Boston Daily Goes Inside Sox Appeal

1217877858On a sweltering evening in mid-June, I watched a couple go on a date at Fenway Park. It’s a scene that plays out throughout the ballpark during every home game, but most couples don’t have a television crew huddled in a tent nearby, watching their every move. Of course, most couples don’t meet on Sox Appeal.

The oft-maligned dating show kicked off its second season last night. If you’ve never caught an episode, the premise is simple. One “hero dater” gets prime seats on the right field roof deck and spends two innings with three potential suitors. After the seventh-inning stretch, the dater chooses who he or she wants to spend the rest of the game with.

Many fans disparage the show as yet another way the Pink Hat Fans have ruined their enjoyment of the game, but NESN director of programming Len Mead says that ratings for the show remain strong, so somebody’s watching it. He also adds that casting the second season of the show was much easier than the first.

“This year, you could start a conversation with ‘Are you familiar with Sox Appeal?’ At worst, you’d say, ‘The Red Sox dating show’ and they’d say they knew that,” Mead says.

But for those of us who treasure their privacy, it’s hard to understand why anyone would want to appear on the show. I ask dater Bern Prince what he expected from the experience. To meet the love of his life? To be able to brag that he’d appeared on NESN?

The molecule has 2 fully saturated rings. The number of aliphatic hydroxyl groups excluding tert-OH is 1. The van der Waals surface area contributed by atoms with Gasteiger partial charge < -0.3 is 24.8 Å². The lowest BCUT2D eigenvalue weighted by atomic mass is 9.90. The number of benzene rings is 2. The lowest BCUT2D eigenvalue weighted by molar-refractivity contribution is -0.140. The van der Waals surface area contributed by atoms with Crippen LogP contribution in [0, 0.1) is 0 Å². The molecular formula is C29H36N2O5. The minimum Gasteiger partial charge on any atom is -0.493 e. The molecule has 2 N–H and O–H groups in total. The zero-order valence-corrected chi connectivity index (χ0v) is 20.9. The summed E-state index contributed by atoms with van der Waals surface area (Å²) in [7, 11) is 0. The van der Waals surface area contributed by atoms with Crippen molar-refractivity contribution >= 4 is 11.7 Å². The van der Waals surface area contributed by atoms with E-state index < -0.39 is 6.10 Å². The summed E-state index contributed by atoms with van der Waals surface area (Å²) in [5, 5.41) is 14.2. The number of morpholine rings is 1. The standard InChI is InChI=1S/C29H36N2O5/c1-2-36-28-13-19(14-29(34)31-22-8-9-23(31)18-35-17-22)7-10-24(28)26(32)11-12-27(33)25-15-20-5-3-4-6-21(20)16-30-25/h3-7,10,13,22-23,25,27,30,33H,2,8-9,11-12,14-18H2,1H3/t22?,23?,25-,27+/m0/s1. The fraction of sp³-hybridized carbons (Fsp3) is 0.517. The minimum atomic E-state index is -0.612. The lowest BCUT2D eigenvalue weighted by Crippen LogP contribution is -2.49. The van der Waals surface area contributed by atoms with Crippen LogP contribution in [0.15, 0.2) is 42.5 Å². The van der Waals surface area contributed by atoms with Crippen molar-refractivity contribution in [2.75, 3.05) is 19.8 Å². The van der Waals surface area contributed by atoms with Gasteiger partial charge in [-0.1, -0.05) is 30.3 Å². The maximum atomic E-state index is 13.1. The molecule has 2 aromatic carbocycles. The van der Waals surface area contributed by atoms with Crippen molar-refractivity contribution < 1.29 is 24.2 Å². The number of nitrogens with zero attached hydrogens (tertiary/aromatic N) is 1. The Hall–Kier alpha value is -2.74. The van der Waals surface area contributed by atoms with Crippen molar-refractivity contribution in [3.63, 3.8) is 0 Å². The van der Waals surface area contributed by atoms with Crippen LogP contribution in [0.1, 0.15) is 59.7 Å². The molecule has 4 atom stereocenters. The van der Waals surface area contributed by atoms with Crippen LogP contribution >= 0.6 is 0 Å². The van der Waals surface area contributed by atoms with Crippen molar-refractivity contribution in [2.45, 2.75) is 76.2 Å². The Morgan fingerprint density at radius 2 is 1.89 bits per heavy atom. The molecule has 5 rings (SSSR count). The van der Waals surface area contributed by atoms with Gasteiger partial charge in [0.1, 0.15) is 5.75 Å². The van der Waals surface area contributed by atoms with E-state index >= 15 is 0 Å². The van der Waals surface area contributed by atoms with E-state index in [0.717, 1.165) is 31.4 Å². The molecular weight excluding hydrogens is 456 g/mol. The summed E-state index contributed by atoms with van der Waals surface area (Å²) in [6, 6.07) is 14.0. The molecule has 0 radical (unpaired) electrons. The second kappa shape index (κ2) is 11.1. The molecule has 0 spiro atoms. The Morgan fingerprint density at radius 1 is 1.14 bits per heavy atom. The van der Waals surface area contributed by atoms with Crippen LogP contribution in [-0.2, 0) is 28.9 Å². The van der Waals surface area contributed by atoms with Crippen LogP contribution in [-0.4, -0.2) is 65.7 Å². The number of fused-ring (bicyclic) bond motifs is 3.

“I’m looking for good stories. Low expectations yield high results,” Prince tells me shortly before taping starts.

The network also wants a good story. Executive producer Eric Korsh, who worked on Bravo’s hit Queer Eye for the Straight Guy, tells me the crew views it as a bad sign if the daters start talking about the action on the field. Sure enough, as I watch hero dater Devon Dopfel on her date, she and her suitor talk about their jobs and where they grew up, not the Sox-Orioles game taking place below them.

Sox Appeal writer C.J. Kaplan listens to the audio feed on a headset, furiously scribbling notes about the interaction between Dopfel and her first date, Joe Gagnepain. Narrator Jimmy Dunn stops by to watch some of the taping, and marvels at the story Gangepain tells his date about thwarting a crime by using jujitsu.

“What is he, Captain America?” Dunn asks.

After some more behind the scenes snarking, Kaplan suggests that Dopfel ask her date what superhero he would choose to be. Korch radios over to a member of the production crew, who writes the request on a white board while standing slightly off-camera. During the next lull in conversation, she asks the question.

Later in the extraordinarily long first inning, the NESN crew has the personal trainer test her date’s physical prowess by having him do some exercises. Dopfel expertly works their requests into the flow of conversation after reading them on the white board, and her date goes along willingly, doing several tricep dips on some nearby stairs in the 90-degree heat.

It seems that dating on Sox Appeal is almost like going on a first date with all your friends coaching you on how best to conduct yourself. But with much better seats.

The date Boston Daily witnessed live airs on August 24 at 5 p.m. on NESN. Sox Appeal logo from